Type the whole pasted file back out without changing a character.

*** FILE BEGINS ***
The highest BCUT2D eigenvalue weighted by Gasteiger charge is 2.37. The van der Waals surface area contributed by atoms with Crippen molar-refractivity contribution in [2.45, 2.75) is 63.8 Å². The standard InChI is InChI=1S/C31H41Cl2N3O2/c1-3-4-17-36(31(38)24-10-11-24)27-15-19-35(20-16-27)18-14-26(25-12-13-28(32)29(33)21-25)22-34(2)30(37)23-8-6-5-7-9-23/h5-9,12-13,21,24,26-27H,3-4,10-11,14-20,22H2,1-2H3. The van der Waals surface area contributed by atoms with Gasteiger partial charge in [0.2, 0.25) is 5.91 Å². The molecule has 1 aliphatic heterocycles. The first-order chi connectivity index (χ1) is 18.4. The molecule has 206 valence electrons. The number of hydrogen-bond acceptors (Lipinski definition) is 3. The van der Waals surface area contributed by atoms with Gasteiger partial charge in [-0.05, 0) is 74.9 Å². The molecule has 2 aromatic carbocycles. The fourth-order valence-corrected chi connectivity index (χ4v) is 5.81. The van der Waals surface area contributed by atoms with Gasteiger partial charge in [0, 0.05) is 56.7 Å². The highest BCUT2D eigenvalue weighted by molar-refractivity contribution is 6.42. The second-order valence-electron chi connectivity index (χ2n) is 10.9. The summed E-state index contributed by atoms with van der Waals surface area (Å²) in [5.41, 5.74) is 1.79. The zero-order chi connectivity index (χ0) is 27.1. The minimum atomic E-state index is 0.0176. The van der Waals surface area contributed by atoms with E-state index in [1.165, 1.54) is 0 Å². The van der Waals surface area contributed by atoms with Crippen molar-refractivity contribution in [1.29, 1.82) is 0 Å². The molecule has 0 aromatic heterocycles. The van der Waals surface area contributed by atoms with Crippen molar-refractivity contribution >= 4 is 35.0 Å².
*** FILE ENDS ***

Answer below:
The highest BCUT2D eigenvalue weighted by Gasteiger charge is 2.37. The van der Waals surface area contributed by atoms with Crippen molar-refractivity contribution in [2.45, 2.75) is 63.8 Å². The standard InChI is InChI=1S/C31H41Cl2N3O2/c1-3-4-17-36(31(38)24-10-11-24)27-15-19-35(20-16-27)18-14-26(25-12-13-28(32)29(33)21-25)22-34(2)30(37)23-8-6-5-7-9-23/h5-9,12-13,21,24,26-27H,3-4,10-11,14-20,22H2,1-2H3. The van der Waals surface area contributed by atoms with Gasteiger partial charge in [0.2, 0.25) is 5.91 Å². The molecule has 1 aliphatic heterocycles. The first-order chi connectivity index (χ1) is 18.4. The molecule has 206 valence electrons. The number of hydrogen-bond acceptors (Lipinski definition) is 3. The van der Waals surface area contributed by atoms with Gasteiger partial charge in [-0.05, 0) is 74.9 Å². The molecule has 2 aromatic carbocycles. The fourth-order valence-corrected chi connectivity index (χ4v) is 5.81. The van der Waals surface area contributed by atoms with Gasteiger partial charge in [0, 0.05) is 56.7 Å². The highest BCUT2D eigenvalue weighted by molar-refractivity contribution is 6.42. The second-order valence-electron chi connectivity index (χ2n) is 10.9. The summed E-state index contributed by atoms with van der Waals surface area (Å²) in [5.41, 5.74) is 1.79. The zero-order chi connectivity index (χ0) is 27.1. The minimum atomic E-state index is 0.0176. The van der Waals surface area contributed by atoms with E-state index in [1.165, 1.54) is 0 Å². The van der Waals surface area contributed by atoms with Crippen molar-refractivity contribution in [1.29, 1.82) is 0 Å². The molecule has 0 aromatic heterocycles. The van der Waals surface area contributed by atoms with Crippen molar-refractivity contribution >= 4 is 35.0 Å².